We aimed to investigate the association of perinatal depression attended by specialised care or treated by antidepressants, with subsequent risk of death. We hypothesised that perinatal depression is associated with an increased risk of mortality.

Methods

Study design

We conducted a matched cohort study based on the nationwide population, followed by a sibling comparison to further control for shared familial confounding, by leveraging the nationwide health registers in Sweden. The medical birth register covers almost all births in Sweden since 1973.16 The national patient register has almost complete coverage on all inpatient care since 1987 and outpatient specialised care from 2001 onwards.17 The Swedish national drug register contains information about dispensed prescribed medications from all pharmacies in Sweden since July 2005.18 The causes of death register covers a complete record of all deaths in Sweden since 1952.19 We used the personal identification number uniquely assigned to each resident for linkage cross registers.

We identified all pregnancies in the medical birth register between 1 January 2001 and 31 December 2017 (n=1 803 987; 1 041 419 women). We excluded multiple gestations (n=51 806), subsequent pregnancies due to an incident perinatal depression (n=35 133), or pregnancies with incomplete or erroneous records (n=681), leaving 1 716 367 pregnancies from 1 029 215 women in the study base (supplementary fig S1). We identified 86 551 women who received a first ever diagnosis of perinatal depression (ie, without prior depression diagnosis during pregnancy or one year postpartum) attended by specialised care or treated by antidepressants, including antepartum or postpartum depression. We used the term women to be in alignment with previous literature, although individuals included in this study may identify differently. For each women, we randomly selected 10 women who did not have this disorder from the study base, and matched them using an incidence density sampling method.20 Women who did not have perinatal depression at the same gestational or postpartum day when the index woman received her perinatal depression diagnosis (n=865 510; the reference group) were matched on the basis of their age (plus or minus 1 year) and same calendar year at delivery; date of perinatal depression diagnosis or matching was used as the index date. Women were followed up from the index date or from the delivery date, whichever came later, until emigration (as designated from the migration register), death, a diagnosis of perinatal depression (in reference group), or 31 December 2018, whichever occurred first (supplementary fig s2).

For the sibling comparison analysis, we used the Swedish multigenerational register, which includes information about parents for Swedish residents born since 1932.21 We included all women with at least one full sister and who give live birth during the study period (ie, not only families that have sisters affected by perinatal depression). We followed up all full sisters from the date of their first delivery until emigration, death, or 31 December 2018, whichever came first (supplementary fig S2).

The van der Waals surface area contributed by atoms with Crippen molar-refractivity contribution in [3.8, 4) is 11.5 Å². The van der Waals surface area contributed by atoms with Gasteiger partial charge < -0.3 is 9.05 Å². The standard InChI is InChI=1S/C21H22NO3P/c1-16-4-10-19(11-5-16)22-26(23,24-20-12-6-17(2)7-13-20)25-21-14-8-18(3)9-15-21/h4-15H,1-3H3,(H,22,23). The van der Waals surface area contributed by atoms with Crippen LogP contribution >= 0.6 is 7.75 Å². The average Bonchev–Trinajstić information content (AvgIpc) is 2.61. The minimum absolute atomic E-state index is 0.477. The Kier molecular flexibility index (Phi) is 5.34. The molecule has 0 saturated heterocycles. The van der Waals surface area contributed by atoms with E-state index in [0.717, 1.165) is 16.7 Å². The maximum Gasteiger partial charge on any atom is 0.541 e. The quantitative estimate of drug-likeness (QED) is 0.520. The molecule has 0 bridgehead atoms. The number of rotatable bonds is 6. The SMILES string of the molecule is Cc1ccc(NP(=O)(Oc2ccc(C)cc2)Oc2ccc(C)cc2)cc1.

Ascertainment of perinatal depression

Perinatal depression was defined as any diagnosis of depression through specialised care or dispensation of antidepressants during pregnancy and up to one year after delivery,22 recorded in the medical birth register, national patient register, or prescribed drug register. The gestational age was estimated from the routine ultrasound examination offered to all pregnant women.23 Start of pregnancy was defined as the date obtained from subtracting the estimated gestational age from the delivery date. We considered both primary and secondary diagnoses to identify perinatal depression cases, using the 10th Swedish revision of the International Classification of Diseases codes (supplementary table S1). Although a validity study has not been carried out specifically for perinatal depression, the diagnosis of depression has been validated in the national patient register.24 We also identified use of antidepressant medication in the medical birth register and dispensations in the prescribed drug register using the anatomical therapeutic chemical code as a proxy for perinatal depression. The incident date of perinatal depression was defined as the date of the first recorded diagnosis or the prescribing date of a filled antidepressant, whichever came first. Women meeting our definition of perinatal depression were categorised into antepartum depression (if the date of perinatal depression occurred during pregnancy) and postpartum depression (if no perinatal depression was identified during pregnancy but was identified within one year after delivery; supplementary table S1).

Ascertainment of outcome

The key outcome of interest was deaths due to any cause. We ascertained all causes of deaths from the causes of death register, and based on the underlying cause, categorised the data into death due to unnatural (ie, external causes) or natural causes (ie, disease related causes) (supplementary table S1). Additionally, we investigated the most common underlying causes of death in this population, that is, due to suicide, accident, cancer, and cardiovascular disease. Reporting of deaths is mandatory in Sweden with more than 96% of deaths with causes recorded.19 The accuracy of the causes of death has been found high, particularly for deaths due to cancer, cardiovascular disease, and unnatural causes.19 Mortality was determined by death rate, from the index date until the end of follow-up.

Covariates